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Five-day Covid isolation change should not apply to nurses, says RCN

Five-day Covid isolation change should not apply to nurses, says RCN

Healthcare workers including nurses should be exempt from the reduction of the Covid isolation period from seven days to five days in England, the RCN has said.

The health and social care secretary Sajid Javid announced yesterday that people who tested positive for Covid can end their self-isolation after five days if they test negative on a lateral flow test on day 5 and 6, and do not have a temperature, from next Monday.

But the RCN raised concerns that the change to Covid isolation could ‘increase the risk of transmission to other staff and patients’, adding that nurses must be ‘confident they are not putting patients at risk’.

Mr Javid told MPs that UK Health Security Agency (UKHSA) data shows two-thirds of Covid cases were no longer infectious by the end of their fifth day in isolation. He said: ‘We want to use the testing capacity that we’ve built up to help these people leave isolation safely.’

This comes after modelling by the London School of Hygiene and Tropical Medicine found the risk of being infectious after two negative tests was ‘almost zero’.

But Pat Cullen, RCN chief executive, countered: ‘By the Government’s own estimate, almost a third of individuals are infectious five days after symptoms starting. Health and care workers will fall into that group in large numbers and there can be minimal room for error or complacency.’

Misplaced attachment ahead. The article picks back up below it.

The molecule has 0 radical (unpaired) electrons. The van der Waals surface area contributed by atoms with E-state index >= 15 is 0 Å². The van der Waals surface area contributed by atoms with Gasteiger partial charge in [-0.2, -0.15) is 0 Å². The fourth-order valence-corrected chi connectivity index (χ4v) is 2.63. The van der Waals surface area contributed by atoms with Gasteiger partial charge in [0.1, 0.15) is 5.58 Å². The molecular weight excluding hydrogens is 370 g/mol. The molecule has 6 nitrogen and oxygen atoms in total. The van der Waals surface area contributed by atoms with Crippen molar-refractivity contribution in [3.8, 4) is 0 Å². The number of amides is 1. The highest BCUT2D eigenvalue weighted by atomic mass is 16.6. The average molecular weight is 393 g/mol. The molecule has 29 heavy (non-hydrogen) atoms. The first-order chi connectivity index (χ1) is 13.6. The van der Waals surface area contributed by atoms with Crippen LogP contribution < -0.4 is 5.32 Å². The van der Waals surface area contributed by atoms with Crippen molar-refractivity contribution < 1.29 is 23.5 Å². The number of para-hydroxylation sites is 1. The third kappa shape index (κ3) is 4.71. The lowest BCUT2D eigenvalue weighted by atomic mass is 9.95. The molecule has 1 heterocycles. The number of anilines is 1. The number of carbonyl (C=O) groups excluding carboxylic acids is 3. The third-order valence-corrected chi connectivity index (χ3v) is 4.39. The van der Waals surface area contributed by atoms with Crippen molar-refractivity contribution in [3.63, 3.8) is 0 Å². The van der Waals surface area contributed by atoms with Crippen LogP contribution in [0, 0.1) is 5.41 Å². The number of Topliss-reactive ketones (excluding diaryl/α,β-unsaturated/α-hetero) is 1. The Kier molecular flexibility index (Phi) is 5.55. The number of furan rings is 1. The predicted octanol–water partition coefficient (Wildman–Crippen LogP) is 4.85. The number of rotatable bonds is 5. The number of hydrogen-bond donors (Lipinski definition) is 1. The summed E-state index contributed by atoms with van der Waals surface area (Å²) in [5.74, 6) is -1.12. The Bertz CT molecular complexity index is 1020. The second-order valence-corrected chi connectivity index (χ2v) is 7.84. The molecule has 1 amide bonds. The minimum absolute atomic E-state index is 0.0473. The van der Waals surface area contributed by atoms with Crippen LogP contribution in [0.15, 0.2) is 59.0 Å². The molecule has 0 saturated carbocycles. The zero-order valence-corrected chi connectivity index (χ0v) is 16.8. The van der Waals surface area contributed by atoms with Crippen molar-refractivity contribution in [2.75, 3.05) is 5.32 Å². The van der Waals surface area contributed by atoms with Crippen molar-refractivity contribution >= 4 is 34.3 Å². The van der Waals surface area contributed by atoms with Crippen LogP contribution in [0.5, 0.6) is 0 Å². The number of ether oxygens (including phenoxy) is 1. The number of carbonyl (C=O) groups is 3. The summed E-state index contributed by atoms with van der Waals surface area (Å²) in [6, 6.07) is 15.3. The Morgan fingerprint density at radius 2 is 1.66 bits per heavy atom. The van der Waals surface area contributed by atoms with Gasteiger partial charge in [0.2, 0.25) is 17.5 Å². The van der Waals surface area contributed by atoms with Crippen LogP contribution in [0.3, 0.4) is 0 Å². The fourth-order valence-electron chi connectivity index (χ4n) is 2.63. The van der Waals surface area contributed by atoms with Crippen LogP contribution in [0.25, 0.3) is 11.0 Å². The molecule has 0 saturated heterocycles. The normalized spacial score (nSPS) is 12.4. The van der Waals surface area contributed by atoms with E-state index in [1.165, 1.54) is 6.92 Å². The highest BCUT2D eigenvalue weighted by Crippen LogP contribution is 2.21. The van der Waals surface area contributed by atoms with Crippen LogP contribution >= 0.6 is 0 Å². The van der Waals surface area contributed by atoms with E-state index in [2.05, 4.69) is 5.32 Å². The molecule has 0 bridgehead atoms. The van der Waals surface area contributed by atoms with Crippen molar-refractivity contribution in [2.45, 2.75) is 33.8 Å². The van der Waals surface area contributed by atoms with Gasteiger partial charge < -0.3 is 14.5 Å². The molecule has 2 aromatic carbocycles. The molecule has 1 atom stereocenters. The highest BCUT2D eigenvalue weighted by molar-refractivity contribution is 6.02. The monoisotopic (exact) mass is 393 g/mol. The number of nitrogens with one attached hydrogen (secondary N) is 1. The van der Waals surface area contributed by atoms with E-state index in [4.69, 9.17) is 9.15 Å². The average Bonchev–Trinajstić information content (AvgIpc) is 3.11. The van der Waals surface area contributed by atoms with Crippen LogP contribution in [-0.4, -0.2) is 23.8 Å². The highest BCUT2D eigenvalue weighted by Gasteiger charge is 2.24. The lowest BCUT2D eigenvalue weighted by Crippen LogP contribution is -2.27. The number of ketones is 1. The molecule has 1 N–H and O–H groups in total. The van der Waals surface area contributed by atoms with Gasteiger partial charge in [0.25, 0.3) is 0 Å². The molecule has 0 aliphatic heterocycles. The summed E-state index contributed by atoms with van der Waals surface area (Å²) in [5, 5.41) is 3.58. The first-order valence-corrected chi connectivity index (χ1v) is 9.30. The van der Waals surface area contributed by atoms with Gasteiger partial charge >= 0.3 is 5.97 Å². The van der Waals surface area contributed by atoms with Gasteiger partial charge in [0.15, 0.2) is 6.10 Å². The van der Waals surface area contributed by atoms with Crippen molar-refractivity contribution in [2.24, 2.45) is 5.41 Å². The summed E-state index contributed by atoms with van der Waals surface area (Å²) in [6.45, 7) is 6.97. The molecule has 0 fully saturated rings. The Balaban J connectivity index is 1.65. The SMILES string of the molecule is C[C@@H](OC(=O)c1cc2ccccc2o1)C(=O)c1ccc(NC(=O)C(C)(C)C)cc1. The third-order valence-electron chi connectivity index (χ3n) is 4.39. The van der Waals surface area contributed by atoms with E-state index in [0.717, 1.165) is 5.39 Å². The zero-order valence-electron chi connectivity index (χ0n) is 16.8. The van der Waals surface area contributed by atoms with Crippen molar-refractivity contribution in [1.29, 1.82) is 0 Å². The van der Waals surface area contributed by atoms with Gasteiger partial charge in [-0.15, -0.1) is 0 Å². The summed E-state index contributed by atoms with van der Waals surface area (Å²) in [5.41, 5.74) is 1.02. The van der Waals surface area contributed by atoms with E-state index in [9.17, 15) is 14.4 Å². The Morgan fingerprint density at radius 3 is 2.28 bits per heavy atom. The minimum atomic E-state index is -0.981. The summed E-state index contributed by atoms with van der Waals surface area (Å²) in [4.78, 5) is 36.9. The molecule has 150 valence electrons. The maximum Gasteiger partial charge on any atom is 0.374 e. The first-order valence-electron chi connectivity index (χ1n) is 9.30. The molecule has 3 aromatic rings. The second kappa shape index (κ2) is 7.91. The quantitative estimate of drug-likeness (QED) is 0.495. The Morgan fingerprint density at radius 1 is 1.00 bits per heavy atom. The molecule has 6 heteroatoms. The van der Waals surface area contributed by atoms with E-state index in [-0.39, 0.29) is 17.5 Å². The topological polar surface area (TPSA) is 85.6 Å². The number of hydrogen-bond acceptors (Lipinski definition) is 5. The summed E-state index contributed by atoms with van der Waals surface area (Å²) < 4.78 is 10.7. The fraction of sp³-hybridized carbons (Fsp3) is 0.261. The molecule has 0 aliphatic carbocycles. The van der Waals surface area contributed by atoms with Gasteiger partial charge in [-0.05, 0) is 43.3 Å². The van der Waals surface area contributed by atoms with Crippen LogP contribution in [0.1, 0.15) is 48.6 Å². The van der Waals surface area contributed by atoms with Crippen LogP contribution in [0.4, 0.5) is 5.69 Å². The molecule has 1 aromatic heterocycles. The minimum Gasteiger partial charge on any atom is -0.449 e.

She argued the growing workforce pressures across health and care services ‘must not drive a reduction in isolation requirements in an unsafe way’.

However, Matthew Taylor, NHS Confederation chief executive, welcomed the change as a way of ‘alleviating the NHS staffing crisis’ and returning well health and care workers ‘to the frontline’, – providing that ‘it does not significantly add to the risk of the virus spreading’.

The Government said It is essential that two negative rapid lateral flow tests are taken on consecutive days before individuals end their self-isolation. For example, if an individual is positive on day 6, then a negative test is required on days 7 and 8, until the end of day ten.

Those who leave self-isolation on or after day 6 are strongly advised to wear face coverings and limit close contact with other people in crowded or poorly ventilated spaces, work from home if they can do so and minimise contact with anyone at higher risk of severe illness from Covid-19.

The self-isolation period had already been reduced from 10 to seven days on 22 December, contingent on consecutive negative LFTs. And, last week, NHS England said practice staff with Covid could return to work after 10 days even with a positive LFT, following a risk assessment.

Countries beyond England have also reduced the isolation period to five days, including Greece and the USA.

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